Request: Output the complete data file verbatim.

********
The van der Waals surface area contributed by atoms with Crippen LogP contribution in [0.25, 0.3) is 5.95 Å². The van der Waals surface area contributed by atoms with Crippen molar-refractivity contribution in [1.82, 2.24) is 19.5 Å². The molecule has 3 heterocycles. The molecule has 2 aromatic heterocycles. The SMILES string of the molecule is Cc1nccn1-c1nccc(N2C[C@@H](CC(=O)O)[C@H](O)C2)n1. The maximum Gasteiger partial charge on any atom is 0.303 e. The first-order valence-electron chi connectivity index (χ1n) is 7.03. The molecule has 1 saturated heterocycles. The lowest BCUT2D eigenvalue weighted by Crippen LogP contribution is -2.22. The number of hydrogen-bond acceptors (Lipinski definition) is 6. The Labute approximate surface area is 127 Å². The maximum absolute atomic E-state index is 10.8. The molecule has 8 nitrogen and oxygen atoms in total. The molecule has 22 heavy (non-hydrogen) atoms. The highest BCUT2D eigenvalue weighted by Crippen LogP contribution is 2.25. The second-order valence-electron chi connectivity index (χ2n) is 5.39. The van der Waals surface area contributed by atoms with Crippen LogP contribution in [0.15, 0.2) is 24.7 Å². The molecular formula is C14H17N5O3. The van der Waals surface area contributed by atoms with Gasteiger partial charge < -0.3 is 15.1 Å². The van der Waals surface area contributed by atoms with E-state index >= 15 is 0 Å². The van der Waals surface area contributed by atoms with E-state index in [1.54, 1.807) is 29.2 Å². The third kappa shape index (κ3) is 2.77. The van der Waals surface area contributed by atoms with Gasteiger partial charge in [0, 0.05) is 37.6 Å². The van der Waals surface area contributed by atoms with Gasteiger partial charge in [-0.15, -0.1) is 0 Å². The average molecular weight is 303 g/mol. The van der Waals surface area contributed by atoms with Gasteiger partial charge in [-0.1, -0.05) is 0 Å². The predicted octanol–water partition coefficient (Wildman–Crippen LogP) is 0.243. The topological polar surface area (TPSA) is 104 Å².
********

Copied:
The van der Waals surface area contributed by atoms with Crippen LogP contribution in [0.25, 0.3) is 5.95 Å². The van der Waals surface area contributed by atoms with Crippen molar-refractivity contribution in [1.82, 2.24) is 19.5 Å². The molecule has 3 heterocycles. The molecule has 2 aromatic heterocycles. The SMILES string of the molecule is Cc1nccn1-c1nccc(N2C[C@@H](CC(=O)O)[C@H](O)C2)n1. The maximum Gasteiger partial charge on any atom is 0.303 e. The first-order valence-electron chi connectivity index (χ1n) is 7.03. The molecule has 1 saturated heterocycles. The lowest BCUT2D eigenvalue weighted by Crippen LogP contribution is -2.22. The number of hydrogen-bond acceptors (Lipinski definition) is 6. The Labute approximate surface area is 127 Å². The maximum absolute atomic E-state index is 10.8. The molecule has 8 nitrogen and oxygen atoms in total. The molecule has 22 heavy (non-hydrogen) atoms. The highest BCUT2D eigenvalue weighted by Crippen LogP contribution is 2.25. The second-order valence-electron chi connectivity index (χ2n) is 5.39. The van der Waals surface area contributed by atoms with Crippen LogP contribution in [0.15, 0.2) is 24.7 Å². The molecular formula is C14H17N5O3. The van der Waals surface area contributed by atoms with Gasteiger partial charge < -0.3 is 15.1 Å². The van der Waals surface area contributed by atoms with E-state index >= 15 is 0 Å². The van der Waals surface area contributed by atoms with E-state index in [1.54, 1.807) is 29.2 Å². The third kappa shape index (κ3) is 2.77. The van der Waals surface area contributed by atoms with Gasteiger partial charge in [0, 0.05) is 37.6 Å². The van der Waals surface area contributed by atoms with Gasteiger partial charge in [-0.15, -0.1) is 0 Å². The average molecular weight is 303 g/mol. The van der Waals surface area contributed by atoms with Gasteiger partial charge in [-0.1, -0.05) is 0 Å². The predicted octanol–water partition coefficient (Wildman–Crippen LogP) is 0.243. The topological polar surface area (TPSA) is 104 Å².